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From Melbourne to Paris to Tokyo: Inside the New Coutume Cafe

The Alpha Dominche Steampunk at the Coutume Tokyo.

The Alpha Dominche Steampunk at the Coutume Tokyo. All photos by Hengtee Lim. 

Since opening in Paris in 2011 with Melbourne roots, Coutume Cafe has been widely credited with helping to elevate Parisian craft coffee culture. Now the Coutume team hopes to earn the same reputation in Tokyo.

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Opening earlier this month, the Tokyo store is a faithful reincarnation of the original Paris café, with top-of-the-line equipment featured on pristine, white-tiled counters. Front-and-center is an Alpha Dominche Steampunk, the first in the Tokyo area, flanked by a custom all-white  Synesso espresso machine.


Also like its Paris cafe, Coutume Tokyo offers a wide variety of made-to-order coffees, including a gentle Aoyama blend, designed specifically to ease Tokyoites into the world of specialty coffee. For more adventurous palates, the shop offers a rotating selection of single-origin coffees and espressos.

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The coffee comes currently comes from the Paris roastery, but co-owner and roastmaster Antoine Netien, a native Frenchman who spent years roasting in Melbourne before his return to Paris, says future plans include a Tokyo roastery and barista training center. (Baristas at the Tokyo Coutume trained with Netien in both cities prior to the shop’s opening.)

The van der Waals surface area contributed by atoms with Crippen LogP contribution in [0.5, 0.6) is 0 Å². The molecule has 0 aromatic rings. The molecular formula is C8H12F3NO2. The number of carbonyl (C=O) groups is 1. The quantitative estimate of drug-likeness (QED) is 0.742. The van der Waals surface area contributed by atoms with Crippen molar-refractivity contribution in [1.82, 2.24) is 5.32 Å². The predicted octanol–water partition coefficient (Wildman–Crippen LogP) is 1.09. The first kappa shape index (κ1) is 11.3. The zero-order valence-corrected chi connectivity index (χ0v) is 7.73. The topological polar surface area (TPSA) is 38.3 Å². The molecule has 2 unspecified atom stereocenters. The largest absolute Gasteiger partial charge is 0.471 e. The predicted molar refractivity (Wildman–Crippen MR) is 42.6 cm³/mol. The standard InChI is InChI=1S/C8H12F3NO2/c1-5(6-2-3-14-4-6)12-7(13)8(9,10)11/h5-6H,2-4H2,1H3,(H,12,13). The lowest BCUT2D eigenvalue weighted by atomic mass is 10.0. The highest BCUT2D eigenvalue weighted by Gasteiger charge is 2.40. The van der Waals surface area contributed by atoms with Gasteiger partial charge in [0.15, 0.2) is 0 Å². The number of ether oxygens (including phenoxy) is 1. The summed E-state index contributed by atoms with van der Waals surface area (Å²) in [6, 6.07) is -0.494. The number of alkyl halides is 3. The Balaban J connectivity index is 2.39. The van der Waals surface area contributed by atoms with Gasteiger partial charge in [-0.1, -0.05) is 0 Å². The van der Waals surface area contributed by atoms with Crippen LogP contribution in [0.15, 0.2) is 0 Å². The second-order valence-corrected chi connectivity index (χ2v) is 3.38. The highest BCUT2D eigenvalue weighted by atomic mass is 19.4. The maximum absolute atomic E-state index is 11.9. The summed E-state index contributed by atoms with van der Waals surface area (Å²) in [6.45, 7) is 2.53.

One of the Coutume team’s biggest challenge leading into the Tokyo opening was water. Analyses and water testing — along with cuppings with about 10-12 potential dairy suppliers — dictated numerous new roasts specific to the Tokyo shop. What free time Netien had this Spring he spent exploring Tokyo’s coffee scene, which he suggests may be a step ahead of Paris, but still presents plenty of opportunity for a quality-based approach. 


“I want to change people’s understanding of coffee,” he says. “Actually, I want to change the names too. It’s unfair that burnt coffee is still called French roast.”

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As it has in Paris, Coutume will bring to Tokyo a huge emphasis on staff and consumer education. “The more we learn and share together, the more we feed a passion for high quality coffee,” Netien says. “We’re not here to compete — we want to share, to grow, and to increase everyone’s love for good coffee. It’s a chain of passion, from seed to cup.”




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